SHARE

Time Needed: 1-2 Hours, Difficulty: Intermediate, Cost: $75-$100

In today’s high-tech world, it seems as though you can’t so much as mention a carburetor without someone chiming in and explaining the wonders of electronic fuel injection (EFI). “Why would you rebuild a carburetor when you can just take it off and install fuel injection?” the chorus sings. If you say you’re sticking with the carb, the opposing side reacts as if you’ve sent a Superbird off to the crusher.

But the fact is that not everybody wants the technological wonder that is EFI. We’re all on board with the idea that it is the superior fuel delivery method for a variety of reasons. However, until they’re banned from use, some people still want to stick with a carburetor, and that’s perfectly okay! It can be on account of working within a budget, keeping things period-correct, or personal preference. It’s your car, so it’s your choice.

 If you’re one of these people who plan to drive a car  with the carburetor, it’s important to know you’re going to have to work on it. In particular, if you’re buying a used car or rolling out that barn find for the first time, chances are a rebuild is in order. 

Today, Carbibles’ band of wizards are diving into just that. Follow along as we take a look at the crusty Holley 4150 Double-Pumper off of my 1969 Dodge Charger Project Car and discuss the basic principles of rebuilding a carburetor that can carry over to virtually any other vehicle.

The Safety Brief for Rebuilding Carburetors

Rebuilding a carburetor isn’t just rebuilding a carburetor. You’re going to spend some time under the hood of the car and around some harsh chemicals, so you’ll want to flex those brain muscles fairly often throughout. Otherwise, you might mash a few fingers, accidentally catch hazardous fumes, or possibly light yourself on fire.

To protect yourself, you’ll want to make sure you have a good supply of protective gloves on hand, as well as some safety glasses. Any time you’re under the hood, just be careful of hand placement, particularly when the time comes to make adjustments with the car running.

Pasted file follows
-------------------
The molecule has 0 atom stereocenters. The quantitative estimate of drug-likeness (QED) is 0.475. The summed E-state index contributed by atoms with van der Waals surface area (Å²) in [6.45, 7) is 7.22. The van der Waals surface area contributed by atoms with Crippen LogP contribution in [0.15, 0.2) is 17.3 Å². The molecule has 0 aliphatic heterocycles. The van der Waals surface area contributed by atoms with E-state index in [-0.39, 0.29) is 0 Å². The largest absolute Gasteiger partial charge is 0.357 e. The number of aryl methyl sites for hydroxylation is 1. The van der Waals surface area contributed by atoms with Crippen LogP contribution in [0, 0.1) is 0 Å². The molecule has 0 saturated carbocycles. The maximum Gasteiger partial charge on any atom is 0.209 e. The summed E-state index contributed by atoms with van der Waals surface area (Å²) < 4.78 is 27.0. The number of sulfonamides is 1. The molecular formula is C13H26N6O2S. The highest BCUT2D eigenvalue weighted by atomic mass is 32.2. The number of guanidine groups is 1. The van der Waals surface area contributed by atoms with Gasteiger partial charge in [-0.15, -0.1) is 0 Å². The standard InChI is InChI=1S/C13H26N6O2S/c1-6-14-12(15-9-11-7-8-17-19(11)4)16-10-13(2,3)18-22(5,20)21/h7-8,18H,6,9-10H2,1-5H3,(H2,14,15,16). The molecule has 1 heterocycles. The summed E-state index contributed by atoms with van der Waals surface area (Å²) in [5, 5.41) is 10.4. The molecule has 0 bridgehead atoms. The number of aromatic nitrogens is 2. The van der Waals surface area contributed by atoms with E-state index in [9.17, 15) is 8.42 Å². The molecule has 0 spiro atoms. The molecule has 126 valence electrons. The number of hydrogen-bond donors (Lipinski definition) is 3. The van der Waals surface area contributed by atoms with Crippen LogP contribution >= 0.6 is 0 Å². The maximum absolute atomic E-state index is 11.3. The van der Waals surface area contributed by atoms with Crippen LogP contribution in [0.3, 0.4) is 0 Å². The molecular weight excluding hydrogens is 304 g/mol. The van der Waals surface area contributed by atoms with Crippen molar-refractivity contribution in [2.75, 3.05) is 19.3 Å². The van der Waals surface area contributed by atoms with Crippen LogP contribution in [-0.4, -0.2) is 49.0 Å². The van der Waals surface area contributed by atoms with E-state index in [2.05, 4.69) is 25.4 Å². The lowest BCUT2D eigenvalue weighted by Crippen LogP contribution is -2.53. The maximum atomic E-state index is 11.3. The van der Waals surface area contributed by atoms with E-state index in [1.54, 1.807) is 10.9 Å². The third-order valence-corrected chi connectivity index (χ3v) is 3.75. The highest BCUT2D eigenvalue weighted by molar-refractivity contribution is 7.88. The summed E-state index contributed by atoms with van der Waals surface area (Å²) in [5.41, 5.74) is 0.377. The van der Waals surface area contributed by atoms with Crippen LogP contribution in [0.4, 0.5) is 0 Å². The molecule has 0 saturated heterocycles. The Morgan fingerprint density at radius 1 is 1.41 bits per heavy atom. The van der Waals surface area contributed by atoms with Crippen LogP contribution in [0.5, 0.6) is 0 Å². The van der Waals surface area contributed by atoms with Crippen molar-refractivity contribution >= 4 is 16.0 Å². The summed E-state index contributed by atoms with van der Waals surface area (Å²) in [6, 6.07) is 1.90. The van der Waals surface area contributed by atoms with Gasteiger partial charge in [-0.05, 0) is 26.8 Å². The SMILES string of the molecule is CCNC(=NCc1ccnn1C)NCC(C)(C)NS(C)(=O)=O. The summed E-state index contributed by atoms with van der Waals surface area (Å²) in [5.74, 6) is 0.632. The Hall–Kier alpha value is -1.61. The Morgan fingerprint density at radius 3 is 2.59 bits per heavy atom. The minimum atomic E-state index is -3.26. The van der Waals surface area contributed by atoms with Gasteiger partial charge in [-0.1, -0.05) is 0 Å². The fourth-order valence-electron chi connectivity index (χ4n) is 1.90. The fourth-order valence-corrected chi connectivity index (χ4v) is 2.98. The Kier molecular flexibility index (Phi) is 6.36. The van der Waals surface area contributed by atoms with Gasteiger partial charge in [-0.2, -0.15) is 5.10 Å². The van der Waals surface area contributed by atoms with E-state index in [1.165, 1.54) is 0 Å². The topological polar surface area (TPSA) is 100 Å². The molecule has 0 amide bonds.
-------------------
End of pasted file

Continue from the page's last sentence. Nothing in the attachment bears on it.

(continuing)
keep in mind that you’ll be around plenty of gasoline and cleaners that’ll leave you with a pretty good headrush if you don’t open a few windows while you work. You will also want to avoid all open flames or other sources of heat and spark minimum while you work.

The Tools & Parts You Need to Rebuild Your Carburetor 

The 4150 uses a pretty basic setup, and you don’t need much to tear one down. A simple set of screwdrivers, wrenches, pliers, and an oil drain pan will get you by. I will admit that I’m doing this the fast and dirty way, though. If you want to do it by the book, you’ll want a few other tools for the job.

Tools specific to Holley carburetors include a proper jet removal tool in place of a flat head screwdriver and a power valve removal tool instead of an adjustable wrench. You’ll likely get by just fine without them, but there is such a thing as the right tool for the job. In this case, they ensure you won’t damage critical components of the carburetor.

On top of basic hand tools, you’ll want to pick up a carburetor rebuild kit specific to your carburetor, plenty of carb cleaner, shop towels, and brass-bristle brushes—we dive further into cleaning in a separate title dedicated to the process of cleaning a carburetor. Luckily, Holley makes life easy as they offer rebuild kits that come with almost everything you’ll need to rebuild any of its carbs.

Before you run off to the parts store, try to keep a few things in mind. One, these kits only come with two sets of the more commonly used power valves. Two, it doesn’t include any jets or discharge nozzles. And three, there are no main well plugs in the kit either. Therefore, you might want to do some planning ahead to consider any other parts you might want as you tear into your carb. There’s no better time to make changes than when the carb is already apart anyway. 

The Job: How To Rebuild Your Carburetor

First things first, get any time frame out of your head. You can make plenty of mistakes when rebuilding a carb that’ll set you back to square one or worse. To quote Joe Pesci in My Cousin Vinny, “It’s a procedure. … Supposing you skip the first step, and while you’re replacing one of the jets, you accidentally drop the jet, it goes down the carburetor, rolls along the manifold, and goes into the head. You’re @$#%&!.” So, take a deep breath, collect yourself, and prepare for the procedure without rushing.

1. Review the Rebuild Kit

This isn’t the entire hit list as the carb had been rebuilt fairly recently. Even so, you don’t typically need much more than this.

Any technical task starts with reading the instructions. In this case, it’s reviewing the carburetor rebuild kit. Again, Holley kits come with everything you’ll need to run through any of its carbs. You’ll want to open it up, review the instructions, and set aside all the components you’ll need for your particular Holley carburetor. Again, now is an excellent time to think about anything else you might update, like the power valves, jets, discharge nozzles, floats, etc., and prepare them as well. 

2. Remove Carb from Manifold